The big foreign policy news from Friday is that apparently the US has brought the Israelis and Palestinians kicking and screaming back to the negotiating table to try to hammer out some sort of lasting peace agreement. The big question is why?
Finding an end to the intractable Israel-Palestine problem has been something of a mania for the past several presidents; sadly it has also proved to be a fool’s errand. There's no reason to think this time will be any different: there has been no substantive change on the ground, if anything the two sides are less suited for talks than they were when the last round of negotiations fell apart under George W. Bush – the Israeli government is even more right-wing and hawkish than it was previously, while Palestinian President Mahmoud Abbas is even weaker than he once was (not to mention that his term of office actually ended a year and a half ago...). And if the two sides were just waiting for George W. to leave the scene before starting negotiations again, then talks would have started long ago, not more than a year and a half into the presidency of Barack Obama.
Given all that, I can't see why anyone in Washington can believe these talks will be anything more than yet another Mid-East fail. The government of Benjamin Netanyahu is steadfast in their refusal to put a full and binding halt to Israeli settlement construction; the key irritant to the Palestinian side (they raise a good point – how can they be expected to have a country when Israeli settlements are swallowing it up bit by bit?) Meanwhile Israel refuses to negotiate with Hamas, who hold half the cards in Palestine as the ruling party in Gaza.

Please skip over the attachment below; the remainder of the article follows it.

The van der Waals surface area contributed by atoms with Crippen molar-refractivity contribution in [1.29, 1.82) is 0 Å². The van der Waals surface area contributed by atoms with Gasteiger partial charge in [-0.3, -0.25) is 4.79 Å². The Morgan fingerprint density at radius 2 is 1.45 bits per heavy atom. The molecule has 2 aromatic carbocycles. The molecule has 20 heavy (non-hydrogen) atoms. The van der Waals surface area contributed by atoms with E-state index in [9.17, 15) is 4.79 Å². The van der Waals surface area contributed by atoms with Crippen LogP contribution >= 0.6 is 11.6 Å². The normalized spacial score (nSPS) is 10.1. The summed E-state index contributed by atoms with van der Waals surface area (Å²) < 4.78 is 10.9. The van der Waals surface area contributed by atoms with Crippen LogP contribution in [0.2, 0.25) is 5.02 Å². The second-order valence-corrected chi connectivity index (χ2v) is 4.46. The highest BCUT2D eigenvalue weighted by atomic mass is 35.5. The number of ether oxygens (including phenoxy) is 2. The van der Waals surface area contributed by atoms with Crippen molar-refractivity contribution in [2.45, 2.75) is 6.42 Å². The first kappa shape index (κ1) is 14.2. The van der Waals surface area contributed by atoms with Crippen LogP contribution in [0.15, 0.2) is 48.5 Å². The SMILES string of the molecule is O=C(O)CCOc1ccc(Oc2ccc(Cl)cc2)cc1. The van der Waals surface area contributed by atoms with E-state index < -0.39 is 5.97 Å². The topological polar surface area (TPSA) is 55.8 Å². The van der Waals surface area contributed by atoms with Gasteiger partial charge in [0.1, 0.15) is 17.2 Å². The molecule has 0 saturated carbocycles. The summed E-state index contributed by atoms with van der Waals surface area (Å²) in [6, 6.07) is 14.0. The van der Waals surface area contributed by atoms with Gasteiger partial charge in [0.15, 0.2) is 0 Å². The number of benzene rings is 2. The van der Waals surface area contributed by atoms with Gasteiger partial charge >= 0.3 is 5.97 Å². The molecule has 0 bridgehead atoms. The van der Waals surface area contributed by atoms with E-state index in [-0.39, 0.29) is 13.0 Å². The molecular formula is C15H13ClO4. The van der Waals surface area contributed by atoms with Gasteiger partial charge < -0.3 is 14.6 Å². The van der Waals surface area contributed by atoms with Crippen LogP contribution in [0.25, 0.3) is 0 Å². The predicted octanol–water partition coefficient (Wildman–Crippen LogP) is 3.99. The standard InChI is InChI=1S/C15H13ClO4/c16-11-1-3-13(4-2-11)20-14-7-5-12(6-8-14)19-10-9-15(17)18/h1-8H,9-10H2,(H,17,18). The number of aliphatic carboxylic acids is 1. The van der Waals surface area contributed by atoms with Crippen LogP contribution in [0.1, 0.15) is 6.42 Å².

Both Israel and the United States consider Hamas a terrorist organization, and both maintain that they won't negotiate with terrorists, which is true, except when it's not... The United States does negotiate with terrorists, and does so quite frequently in fact. The success of the much-ballyhooed “surge” in Iraq was based in large part on negotiating with “terrorists”, particularly Sunni tribes, who following the 2003 invasion became allied with al-Qaeda militants in the country. The US negotiated with, and eventually won over, many Sunni militias, rechristening them the “Sons of Iraq” who were not dedicated to rebuilding their country. Now, as we try to replicate the surge strategy in Afghanistan, a key facet is identifying and negotiating with “more moderate” elements of the Taliban – another group the US considers to be terrorists. And it's worth noting that the successful peace process in Northern Ireland came about after the British began negotiating with a group they considered terrorists, the Irish Republican Army.
The simple truth is that peace negotiations mean sitting down with people you hate. Or as the great Israeli statesman Yitzhak Rabin is often quoted as saying: “you don't make peace with your friends. You make it with very unsavory enemies.” Excluding Hamas from the talks alone is a clear indication that no one is serious about this process actually yielding results. After a couple of weeks the talks will likely end after Palestinian militants launch one of their home-made rockets into Israel, or a hawkish member of the Israeli government (looking at you Avigdor Lieberman) makes another ill-timed announcement about the further expansion of Israeli settlements; or both. As other nations around the world make a bid to be big-time players on the world stage, playing moderator for the Israel-Palestine peace process is a role the United States should gladly relinquish.
1 day ago